Rohingya Muslims in Myanmar continue to face persecution at the hands of the country's armed forces, with a UN official now labelling the violence as "ethnic cleansing".

Witness accounts tell of troops allegedly "killing men, shooting them, slaughtering children, raping women, burning and looting houses" as they force people from the Rakhine state and around, to flee to the Bangladeshi border.

John McKissick of the UN refugee agency (UNHCR) told BBC that the Myanmar military and Border Guard Police had "engaged in collective punishment of the Rohingya minority" in response to an attack on border guards on 9 October. Nine guards were killed in the strike following which some politicians blamed a Rohingya militant group for the attack.

Rohingya, Myanmar
A large portion of Myanmar which is Buddhist consider Rohingya Muslims as illegal immigrants from Bangladesh REUTERS/Soe Zeya Tun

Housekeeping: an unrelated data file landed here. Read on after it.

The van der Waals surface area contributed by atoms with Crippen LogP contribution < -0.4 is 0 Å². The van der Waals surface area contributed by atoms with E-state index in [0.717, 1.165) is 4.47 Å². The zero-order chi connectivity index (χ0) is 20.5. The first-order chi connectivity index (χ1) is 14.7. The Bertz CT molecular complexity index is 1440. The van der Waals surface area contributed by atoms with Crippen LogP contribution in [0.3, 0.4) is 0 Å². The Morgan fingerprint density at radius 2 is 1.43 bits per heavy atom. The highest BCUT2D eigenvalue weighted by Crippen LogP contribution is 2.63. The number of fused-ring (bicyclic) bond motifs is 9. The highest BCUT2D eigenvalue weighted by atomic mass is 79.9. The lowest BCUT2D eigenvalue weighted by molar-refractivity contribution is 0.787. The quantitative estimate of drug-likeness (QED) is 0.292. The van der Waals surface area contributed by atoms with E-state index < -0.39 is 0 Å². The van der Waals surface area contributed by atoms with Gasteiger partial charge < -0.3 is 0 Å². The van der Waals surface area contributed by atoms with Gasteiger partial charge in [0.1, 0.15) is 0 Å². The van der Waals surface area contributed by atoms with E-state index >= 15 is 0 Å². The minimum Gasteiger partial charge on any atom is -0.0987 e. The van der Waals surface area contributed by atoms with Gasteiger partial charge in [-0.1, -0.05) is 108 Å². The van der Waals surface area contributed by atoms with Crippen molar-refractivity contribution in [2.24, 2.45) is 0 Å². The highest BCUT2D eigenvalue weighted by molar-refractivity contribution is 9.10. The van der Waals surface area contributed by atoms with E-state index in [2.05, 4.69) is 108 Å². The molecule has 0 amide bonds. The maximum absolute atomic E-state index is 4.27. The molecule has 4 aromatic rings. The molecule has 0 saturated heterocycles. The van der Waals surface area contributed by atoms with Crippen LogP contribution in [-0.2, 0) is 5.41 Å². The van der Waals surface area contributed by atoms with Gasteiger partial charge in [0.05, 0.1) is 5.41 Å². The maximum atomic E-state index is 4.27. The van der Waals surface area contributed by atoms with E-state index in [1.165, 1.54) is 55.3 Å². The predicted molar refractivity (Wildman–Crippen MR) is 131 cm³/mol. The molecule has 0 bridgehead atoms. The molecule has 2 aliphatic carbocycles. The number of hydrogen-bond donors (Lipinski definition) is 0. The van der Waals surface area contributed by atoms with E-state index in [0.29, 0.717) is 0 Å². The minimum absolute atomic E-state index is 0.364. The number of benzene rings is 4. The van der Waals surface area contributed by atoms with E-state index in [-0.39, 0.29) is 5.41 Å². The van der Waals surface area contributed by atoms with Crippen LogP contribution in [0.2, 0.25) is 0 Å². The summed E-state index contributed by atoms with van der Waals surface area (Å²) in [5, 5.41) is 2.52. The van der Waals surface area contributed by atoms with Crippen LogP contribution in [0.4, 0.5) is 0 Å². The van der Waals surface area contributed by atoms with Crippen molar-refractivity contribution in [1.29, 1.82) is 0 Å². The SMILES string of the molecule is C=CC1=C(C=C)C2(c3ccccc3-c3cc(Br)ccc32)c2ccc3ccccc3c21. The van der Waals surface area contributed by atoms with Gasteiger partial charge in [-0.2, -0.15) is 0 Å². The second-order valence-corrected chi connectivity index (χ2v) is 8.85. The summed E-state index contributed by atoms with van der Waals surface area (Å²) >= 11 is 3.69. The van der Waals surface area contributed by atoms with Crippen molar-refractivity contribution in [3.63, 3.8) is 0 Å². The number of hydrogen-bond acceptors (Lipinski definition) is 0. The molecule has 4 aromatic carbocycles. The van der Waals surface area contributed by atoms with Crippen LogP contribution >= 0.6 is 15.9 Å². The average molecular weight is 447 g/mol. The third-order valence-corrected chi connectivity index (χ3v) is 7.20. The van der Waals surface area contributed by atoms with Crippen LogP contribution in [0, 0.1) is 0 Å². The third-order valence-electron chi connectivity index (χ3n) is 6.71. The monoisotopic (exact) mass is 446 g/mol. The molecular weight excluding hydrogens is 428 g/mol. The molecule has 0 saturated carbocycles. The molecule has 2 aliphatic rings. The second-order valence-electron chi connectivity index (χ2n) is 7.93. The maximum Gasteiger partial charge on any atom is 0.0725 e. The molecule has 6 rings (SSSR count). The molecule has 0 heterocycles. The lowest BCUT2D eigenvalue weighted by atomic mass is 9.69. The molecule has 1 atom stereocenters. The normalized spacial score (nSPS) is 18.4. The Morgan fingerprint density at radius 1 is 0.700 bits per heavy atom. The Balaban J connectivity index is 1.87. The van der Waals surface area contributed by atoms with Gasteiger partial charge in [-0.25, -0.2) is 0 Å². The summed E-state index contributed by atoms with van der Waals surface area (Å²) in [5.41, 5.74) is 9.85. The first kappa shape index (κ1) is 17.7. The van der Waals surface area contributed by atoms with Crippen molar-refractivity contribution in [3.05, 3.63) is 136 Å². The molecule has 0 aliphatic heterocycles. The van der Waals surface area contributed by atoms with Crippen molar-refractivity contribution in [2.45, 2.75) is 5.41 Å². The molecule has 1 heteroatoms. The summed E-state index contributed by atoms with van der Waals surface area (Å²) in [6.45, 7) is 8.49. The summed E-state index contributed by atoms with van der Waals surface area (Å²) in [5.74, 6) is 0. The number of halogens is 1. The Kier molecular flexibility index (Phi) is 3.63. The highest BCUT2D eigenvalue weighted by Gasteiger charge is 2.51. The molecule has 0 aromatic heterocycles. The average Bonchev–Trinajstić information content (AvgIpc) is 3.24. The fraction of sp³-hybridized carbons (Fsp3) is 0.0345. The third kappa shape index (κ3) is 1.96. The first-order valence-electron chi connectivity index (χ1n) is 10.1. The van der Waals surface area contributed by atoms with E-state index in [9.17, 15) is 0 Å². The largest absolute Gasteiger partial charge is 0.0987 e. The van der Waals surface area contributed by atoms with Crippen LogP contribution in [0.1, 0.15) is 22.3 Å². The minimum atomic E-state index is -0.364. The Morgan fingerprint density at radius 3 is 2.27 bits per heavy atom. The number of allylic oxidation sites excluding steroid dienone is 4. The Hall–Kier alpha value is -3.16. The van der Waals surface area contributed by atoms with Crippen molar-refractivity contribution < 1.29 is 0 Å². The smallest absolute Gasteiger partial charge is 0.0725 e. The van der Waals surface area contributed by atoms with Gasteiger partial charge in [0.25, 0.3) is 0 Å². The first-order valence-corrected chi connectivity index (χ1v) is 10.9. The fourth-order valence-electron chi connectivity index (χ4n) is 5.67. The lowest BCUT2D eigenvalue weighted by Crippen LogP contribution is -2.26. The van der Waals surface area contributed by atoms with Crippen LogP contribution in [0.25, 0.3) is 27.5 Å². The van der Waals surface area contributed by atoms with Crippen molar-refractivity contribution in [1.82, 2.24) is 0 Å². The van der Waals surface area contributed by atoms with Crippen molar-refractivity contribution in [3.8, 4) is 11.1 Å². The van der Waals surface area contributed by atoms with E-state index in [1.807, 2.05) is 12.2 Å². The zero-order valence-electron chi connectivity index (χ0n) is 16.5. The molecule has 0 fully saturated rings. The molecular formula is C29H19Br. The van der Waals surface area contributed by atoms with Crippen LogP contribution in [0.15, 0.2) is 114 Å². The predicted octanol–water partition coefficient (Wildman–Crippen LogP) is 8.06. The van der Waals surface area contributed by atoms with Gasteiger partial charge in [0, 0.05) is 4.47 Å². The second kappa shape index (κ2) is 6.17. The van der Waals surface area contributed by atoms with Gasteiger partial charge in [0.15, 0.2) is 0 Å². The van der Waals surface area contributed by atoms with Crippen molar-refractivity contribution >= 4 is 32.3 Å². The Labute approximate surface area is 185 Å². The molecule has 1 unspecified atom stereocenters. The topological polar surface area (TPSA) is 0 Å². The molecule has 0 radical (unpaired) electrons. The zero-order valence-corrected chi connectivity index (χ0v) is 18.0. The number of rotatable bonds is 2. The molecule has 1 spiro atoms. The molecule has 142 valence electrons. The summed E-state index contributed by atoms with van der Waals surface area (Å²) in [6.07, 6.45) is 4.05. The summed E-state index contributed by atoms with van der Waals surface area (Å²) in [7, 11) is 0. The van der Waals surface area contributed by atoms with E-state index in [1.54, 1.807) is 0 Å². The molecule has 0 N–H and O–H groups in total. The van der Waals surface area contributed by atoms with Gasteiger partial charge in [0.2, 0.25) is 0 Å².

"Now it's very difficult for the Bangladeshi government to say the border is open because this would further encourage the government of Myanmar to continue the atrocities and push them out until they have achieved their ultimate goal of ethnic cleansing of the Muslim minority in Myanmar," McKissick said.

The government said that it was conducting counter-insurgency operations, but denied any of the atrocities and claimed that Rohingyas had set their own houses on fire.

In a country dominated by Buddhists, Rohingya Muslims are considered illegal migrants from Bangladesh. With violence against their community on the rise, thousands have attempted to seek asylum in the neighbouring country. However, Dhaka has blocked their entry and has started sending those who were already in the country back to Myanmar.

"The Rohingya are being squeezed by the callous actions of both the Myanmar and Bangladesh authorities. Fleeing collective punishment in Myanmar, they are being pushed back by the Bangladeshi authorities. Trapped between these cruel fates, their desperate need for food, water and medical care is not being addressed," said Champa Patel, Amnesty International's South Asia Director.